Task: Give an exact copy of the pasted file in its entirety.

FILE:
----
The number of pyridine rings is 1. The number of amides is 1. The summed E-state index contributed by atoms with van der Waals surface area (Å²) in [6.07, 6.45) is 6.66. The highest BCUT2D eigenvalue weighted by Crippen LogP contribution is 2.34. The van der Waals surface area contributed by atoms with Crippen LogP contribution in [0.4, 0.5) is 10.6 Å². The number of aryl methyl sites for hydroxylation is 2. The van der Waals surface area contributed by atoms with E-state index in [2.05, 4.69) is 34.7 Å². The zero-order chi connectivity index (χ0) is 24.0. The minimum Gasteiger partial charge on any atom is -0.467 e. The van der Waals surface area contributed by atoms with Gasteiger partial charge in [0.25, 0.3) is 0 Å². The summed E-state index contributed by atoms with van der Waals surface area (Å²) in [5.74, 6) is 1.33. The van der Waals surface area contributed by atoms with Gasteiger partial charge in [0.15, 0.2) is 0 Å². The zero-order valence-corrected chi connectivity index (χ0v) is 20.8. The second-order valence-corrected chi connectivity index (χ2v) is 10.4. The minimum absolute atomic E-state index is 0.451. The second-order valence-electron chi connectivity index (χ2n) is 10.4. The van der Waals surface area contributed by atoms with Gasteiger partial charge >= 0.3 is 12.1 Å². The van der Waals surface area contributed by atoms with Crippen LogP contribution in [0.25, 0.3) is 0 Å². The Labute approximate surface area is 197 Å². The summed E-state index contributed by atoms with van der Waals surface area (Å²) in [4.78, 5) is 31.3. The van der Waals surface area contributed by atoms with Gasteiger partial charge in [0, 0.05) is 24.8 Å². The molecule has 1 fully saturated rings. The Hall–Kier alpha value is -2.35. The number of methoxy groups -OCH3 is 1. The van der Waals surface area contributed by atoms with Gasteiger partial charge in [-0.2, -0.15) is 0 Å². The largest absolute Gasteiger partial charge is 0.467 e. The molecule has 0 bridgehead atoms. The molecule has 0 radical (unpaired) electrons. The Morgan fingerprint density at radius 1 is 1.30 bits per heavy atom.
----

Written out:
The number of pyridine rings is 1. The number of amides is 1. The summed E-state index contributed by atoms with van der Waals surface area (Å²) in [6.07, 6.45) is 6.66. The highest BCUT2D eigenvalue weighted by Crippen LogP contribution is 2.34. The van der Waals surface area contributed by atoms with Crippen LogP contribution in [0.4, 0.5) is 10.6 Å². The number of aryl methyl sites for hydroxylation is 2. The van der Waals surface area contributed by atoms with E-state index in [2.05, 4.69) is 34.7 Å². The zero-order chi connectivity index (χ0) is 24.0. The minimum Gasteiger partial charge on any atom is -0.467 e. The van der Waals surface area contributed by atoms with Gasteiger partial charge in [0.25, 0.3) is 0 Å². The summed E-state index contributed by atoms with van der Waals surface area (Å²) in [5.74, 6) is 1.33. The van der Waals surface area contributed by atoms with Gasteiger partial charge in [0.15, 0.2) is 0 Å². The zero-order valence-corrected chi connectivity index (χ0v) is 20.8. The second-order valence-corrected chi connectivity index (χ2v) is 10.4. The minimum absolute atomic E-state index is 0.451. The second-order valence-electron chi connectivity index (χ2n) is 10.4. The van der Waals surface area contributed by atoms with Gasteiger partial charge >= 0.3 is 12.1 Å². The van der Waals surface area contributed by atoms with Crippen LogP contribution in [0.25, 0.3) is 0 Å². The Labute approximate surface area is 197 Å². The summed E-state index contributed by atoms with van der Waals surface area (Å²) in [4.78, 5) is 31.3. The van der Waals surface area contributed by atoms with Gasteiger partial charge in [0, 0.05) is 24.8 Å². The molecule has 1 fully saturated rings. The Hall–Kier alpha value is -2.35. The number of methoxy groups -OCH3 is 1. The van der Waals surface area contributed by atoms with Gasteiger partial charge in [-0.2, -0.15) is 0 Å². The largest absolute Gasteiger partial charge is 0.467 e. The molecule has 0 bridgehead atoms. The molecule has 0 radical (unpaired) electrons. The Morgan fingerprint density at radius 1 is 1.30 bits per heavy atom.